If your pond freezes solid or if you drain it for the winter, remove the lily, pot and all. Store the entire pot by keeping it cool and moist in a plastic bag. If you can't store the entire pot, remove and clean the growing rhizome and store it in peat moss or sawdust at 40°F-50°F. If you've dug up and stored the rhizome, repot as if it were a new plant in spring.

Types of Water Lilies

Hardy water lilies are a good choice for beginners. They are dependable and easy to plant. The blossoms open in the morning and close after sunset, usually lasting three or four days before sinking back beneath the surface. The flowers appear from spring to fall and go dormant in the winter (you can leave them in the water or take them out and store them in a shed or garage).

Tropical water lilies, which look even more captivating when in bloom, need more care but are well worth the effort. Their flowers are larger and more prolific, and some of the night-blooming varieties have vibrant, almost electric colors. Tropical water lilies need a water temperature above 70°F, and the rhizomes have to be taken out of the water in winter.

Cape Blue Water Lily

Cape blue water lily
Marty Baldwin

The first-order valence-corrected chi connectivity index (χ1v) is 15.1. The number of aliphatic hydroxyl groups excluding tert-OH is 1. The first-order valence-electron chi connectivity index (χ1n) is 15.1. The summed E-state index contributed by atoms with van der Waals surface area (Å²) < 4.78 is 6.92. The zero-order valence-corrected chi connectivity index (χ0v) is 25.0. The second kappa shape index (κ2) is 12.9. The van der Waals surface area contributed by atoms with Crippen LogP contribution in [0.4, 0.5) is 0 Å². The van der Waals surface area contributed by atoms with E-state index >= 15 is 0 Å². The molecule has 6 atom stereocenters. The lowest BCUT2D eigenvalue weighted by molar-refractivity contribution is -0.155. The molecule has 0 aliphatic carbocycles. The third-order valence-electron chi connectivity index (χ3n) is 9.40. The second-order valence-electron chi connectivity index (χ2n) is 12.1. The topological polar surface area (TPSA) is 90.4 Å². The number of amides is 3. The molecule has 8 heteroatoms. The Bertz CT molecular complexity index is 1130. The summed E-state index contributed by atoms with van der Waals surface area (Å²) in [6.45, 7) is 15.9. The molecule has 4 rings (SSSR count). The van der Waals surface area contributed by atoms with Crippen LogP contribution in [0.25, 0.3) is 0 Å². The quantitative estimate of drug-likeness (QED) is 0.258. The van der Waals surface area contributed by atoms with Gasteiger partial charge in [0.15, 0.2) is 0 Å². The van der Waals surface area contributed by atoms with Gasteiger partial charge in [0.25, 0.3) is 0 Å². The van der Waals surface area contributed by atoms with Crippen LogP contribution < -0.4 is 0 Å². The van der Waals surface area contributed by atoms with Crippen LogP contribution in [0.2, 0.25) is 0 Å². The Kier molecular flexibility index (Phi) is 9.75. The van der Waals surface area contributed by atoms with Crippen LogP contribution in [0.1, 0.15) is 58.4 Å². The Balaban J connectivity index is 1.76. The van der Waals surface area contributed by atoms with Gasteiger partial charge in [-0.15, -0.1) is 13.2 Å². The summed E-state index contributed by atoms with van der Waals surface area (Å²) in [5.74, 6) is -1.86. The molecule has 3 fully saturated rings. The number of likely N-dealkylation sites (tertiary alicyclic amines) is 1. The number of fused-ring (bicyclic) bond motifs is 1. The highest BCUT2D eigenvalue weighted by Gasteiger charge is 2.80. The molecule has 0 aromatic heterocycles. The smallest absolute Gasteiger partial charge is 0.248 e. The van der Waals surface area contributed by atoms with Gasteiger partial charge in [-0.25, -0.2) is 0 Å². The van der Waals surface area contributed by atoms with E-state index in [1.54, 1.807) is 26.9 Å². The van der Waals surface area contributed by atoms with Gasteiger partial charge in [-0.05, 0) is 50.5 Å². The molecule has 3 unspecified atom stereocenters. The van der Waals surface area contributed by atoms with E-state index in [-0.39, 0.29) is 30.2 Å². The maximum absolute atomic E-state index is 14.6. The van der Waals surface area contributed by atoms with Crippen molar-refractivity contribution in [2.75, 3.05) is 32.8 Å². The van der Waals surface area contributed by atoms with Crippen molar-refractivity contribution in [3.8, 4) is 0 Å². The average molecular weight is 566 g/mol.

This Nymphaea capensis selection is a day-bloomer that features fragrant light blue flowers with a distinct star shape that rise above the floating leaves in summer. The plant spreads 5-8 feet. Zones 4-10

'Colorado' Water Lily

Colorado water lily
Bill Stites

Nymphaea 'Colorado' delights with vivid pink-peach day-blooming flowers tipped in pale yellow. Its new leaves are burgundy, adding extra interest. The plants grow 3-5 feet across. Zones 4-10

'George L. Thomas' Water Lily

George L. Thomas water lily
Bill Stites

This type of Nymphaea offers shimmering, deep pink blooms during the day. This fast-growing plant needs a large pond to show off its glory. It spreads 6-12 feet. Zones 4-10

'Luciana' Water Lily

Luciana water lily
Sherry Lubic

Nymphaea 'Luciana' is a classic day-blooming variety that generously produces 6-inch-wide pink flowers over a long season. It is adaptable to low light. This plant spreads 3-4 feet wide. Zones 4-10